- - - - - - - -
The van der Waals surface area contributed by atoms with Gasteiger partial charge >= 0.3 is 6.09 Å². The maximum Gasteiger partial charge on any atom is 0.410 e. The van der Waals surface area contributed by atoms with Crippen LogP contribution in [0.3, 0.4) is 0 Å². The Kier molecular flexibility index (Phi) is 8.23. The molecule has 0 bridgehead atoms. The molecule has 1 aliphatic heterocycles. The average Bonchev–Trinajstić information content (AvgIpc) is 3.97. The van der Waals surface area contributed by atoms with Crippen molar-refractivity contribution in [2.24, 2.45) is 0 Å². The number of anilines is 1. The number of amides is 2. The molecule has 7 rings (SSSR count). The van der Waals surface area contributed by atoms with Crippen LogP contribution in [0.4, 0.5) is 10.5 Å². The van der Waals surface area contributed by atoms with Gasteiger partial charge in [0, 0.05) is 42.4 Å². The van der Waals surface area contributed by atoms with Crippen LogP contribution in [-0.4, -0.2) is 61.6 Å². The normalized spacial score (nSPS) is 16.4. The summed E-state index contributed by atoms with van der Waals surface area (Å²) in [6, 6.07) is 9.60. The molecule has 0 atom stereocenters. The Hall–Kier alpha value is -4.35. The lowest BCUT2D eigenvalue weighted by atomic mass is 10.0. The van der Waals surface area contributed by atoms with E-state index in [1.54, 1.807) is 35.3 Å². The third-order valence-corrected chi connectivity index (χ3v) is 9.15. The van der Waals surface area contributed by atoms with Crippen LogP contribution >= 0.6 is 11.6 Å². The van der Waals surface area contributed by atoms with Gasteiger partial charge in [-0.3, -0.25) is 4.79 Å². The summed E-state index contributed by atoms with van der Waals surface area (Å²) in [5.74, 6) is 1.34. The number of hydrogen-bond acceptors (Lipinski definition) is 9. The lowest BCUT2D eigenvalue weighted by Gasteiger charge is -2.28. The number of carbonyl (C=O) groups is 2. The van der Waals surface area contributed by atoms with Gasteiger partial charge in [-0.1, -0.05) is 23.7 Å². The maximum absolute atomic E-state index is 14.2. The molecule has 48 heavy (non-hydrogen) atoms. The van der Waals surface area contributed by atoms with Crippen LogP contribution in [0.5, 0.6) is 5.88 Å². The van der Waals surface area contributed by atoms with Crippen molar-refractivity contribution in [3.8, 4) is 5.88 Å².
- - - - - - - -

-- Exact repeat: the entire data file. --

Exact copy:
The van der Waals surface area contributed by atoms with Gasteiger partial charge >= 0.3 is 6.09 Å². The maximum Gasteiger partial charge on any atom is 0.410 e. The van der Waals surface area contributed by atoms with Crippen LogP contribution in [0.3, 0.4) is 0 Å². The Kier molecular flexibility index (Phi) is 8.23. The molecule has 0 bridgehead atoms. The molecule has 1 aliphatic heterocycles. The average Bonchev–Trinajstić information content (AvgIpc) is 3.97. The van der Waals surface area contributed by atoms with Crippen molar-refractivity contribution in [2.24, 2.45) is 0 Å². The number of anilines is 1. The number of amides is 2. The molecule has 7 rings (SSSR count). The van der Waals surface area contributed by atoms with Crippen LogP contribution in [0.4, 0.5) is 10.5 Å². The van der Waals surface area contributed by atoms with Gasteiger partial charge in [0, 0.05) is 42.4 Å². The van der Waals surface area contributed by atoms with Crippen LogP contribution in [-0.4, -0.2) is 61.6 Å². The normalized spacial score (nSPS) is 16.4. The summed E-state index contributed by atoms with van der Waals surface area (Å²) in [6, 6.07) is 9.60. The molecule has 0 atom stereocenters. The Hall–Kier alpha value is -4.35. The lowest BCUT2D eigenvalue weighted by atomic mass is 10.0. The van der Waals surface area contributed by atoms with E-state index in [1.54, 1.807) is 35.3 Å². The third-order valence-corrected chi connectivity index (χ3v) is 9.15. The van der Waals surface area contributed by atoms with Crippen LogP contribution >= 0.6 is 11.6 Å². The van der Waals surface area contributed by atoms with Gasteiger partial charge in [-0.3, -0.25) is 4.79 Å². The summed E-state index contributed by atoms with van der Waals surface area (Å²) in [5.74, 6) is 1.34. The number of hydrogen-bond acceptors (Lipinski definition) is 9. The lowest BCUT2D eigenvalue weighted by Gasteiger charge is -2.28. The number of carbonyl (C=O) groups is 2. The van der Waals surface area contributed by atoms with Gasteiger partial charge in [-0.1, -0.05) is 23.7 Å². The maximum absolute atomic E-state index is 14.2. The molecule has 48 heavy (non-hydrogen) atoms. The van der Waals surface area contributed by atoms with Crippen LogP contribution in [0.5, 0.6) is 5.88 Å². The van der Waals surface area contributed by atoms with Crippen molar-refractivity contribution in [3.8, 4) is 5.88 Å².